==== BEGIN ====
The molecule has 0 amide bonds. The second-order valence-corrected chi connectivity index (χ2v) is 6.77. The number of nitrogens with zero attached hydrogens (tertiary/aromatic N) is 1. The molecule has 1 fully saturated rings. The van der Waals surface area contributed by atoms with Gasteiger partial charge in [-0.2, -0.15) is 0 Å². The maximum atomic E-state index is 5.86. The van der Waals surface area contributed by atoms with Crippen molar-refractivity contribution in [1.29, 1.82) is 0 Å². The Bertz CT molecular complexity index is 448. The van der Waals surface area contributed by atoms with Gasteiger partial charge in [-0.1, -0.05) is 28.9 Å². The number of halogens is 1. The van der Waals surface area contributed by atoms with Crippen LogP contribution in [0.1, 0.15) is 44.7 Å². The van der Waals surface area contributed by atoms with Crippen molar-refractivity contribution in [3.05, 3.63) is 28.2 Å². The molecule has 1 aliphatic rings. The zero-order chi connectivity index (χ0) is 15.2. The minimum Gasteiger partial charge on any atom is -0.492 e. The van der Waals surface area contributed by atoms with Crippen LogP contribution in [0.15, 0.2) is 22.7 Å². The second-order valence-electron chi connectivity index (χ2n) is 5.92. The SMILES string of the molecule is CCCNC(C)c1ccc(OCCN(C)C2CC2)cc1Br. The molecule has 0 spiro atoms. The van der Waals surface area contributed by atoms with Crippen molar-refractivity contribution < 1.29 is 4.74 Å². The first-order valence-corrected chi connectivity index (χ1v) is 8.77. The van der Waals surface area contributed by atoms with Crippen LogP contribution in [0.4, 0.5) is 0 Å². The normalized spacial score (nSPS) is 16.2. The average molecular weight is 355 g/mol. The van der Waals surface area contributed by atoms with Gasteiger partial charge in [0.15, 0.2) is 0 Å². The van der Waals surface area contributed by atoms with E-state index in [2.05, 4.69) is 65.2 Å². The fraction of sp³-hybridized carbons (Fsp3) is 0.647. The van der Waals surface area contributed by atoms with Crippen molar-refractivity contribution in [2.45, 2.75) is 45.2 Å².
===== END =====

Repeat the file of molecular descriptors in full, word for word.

The molecule has 0 amide bonds. The second-order valence-corrected chi connectivity index (χ2v) is 6.77. The number of nitrogens with zero attached hydrogens (tertiary/aromatic N) is 1. The molecule has 1 fully saturated rings. The van der Waals surface area contributed by atoms with Gasteiger partial charge in [-0.2, -0.15) is 0 Å². The maximum atomic E-state index is 5.86. The van der Waals surface area contributed by atoms with Crippen molar-refractivity contribution in [1.29, 1.82) is 0 Å². The Bertz CT molecular complexity index is 448. The van der Waals surface area contributed by atoms with Gasteiger partial charge in [-0.1, -0.05) is 28.9 Å². The number of halogens is 1. The van der Waals surface area contributed by atoms with Crippen LogP contribution in [0.1, 0.15) is 44.7 Å². The van der Waals surface area contributed by atoms with Crippen molar-refractivity contribution in [3.05, 3.63) is 28.2 Å². The molecule has 1 aliphatic rings. The zero-order chi connectivity index (χ0) is 15.2. The minimum Gasteiger partial charge on any atom is -0.492 e. The van der Waals surface area contributed by atoms with Crippen LogP contribution in [0.15, 0.2) is 22.7 Å². The second-order valence-electron chi connectivity index (χ2n) is 5.92. The SMILES string of the molecule is CCCNC(C)c1ccc(OCCN(C)C2CC2)cc1Br. The molecule has 0 spiro atoms. The van der Waals surface area contributed by atoms with Crippen molar-refractivity contribution < 1.29 is 4.74 Å². The first-order valence-corrected chi connectivity index (χ1v) is 8.77. The van der Waals surface area contributed by atoms with Crippen LogP contribution in [0.4, 0.5) is 0 Å². The normalized spacial score (nSPS) is 16.2. The average molecular weight is 355 g/mol. The van der Waals surface area contributed by atoms with Gasteiger partial charge in [0.15, 0.2) is 0 Å². The van der Waals surface area contributed by atoms with E-state index in [2.05, 4.69) is 65.2 Å². The fraction of sp³-hybridized carbons (Fsp3) is 0.647. The van der Waals surface area contributed by atoms with Crippen molar-refractivity contribution in [2.45, 2.75) is 45.2 Å².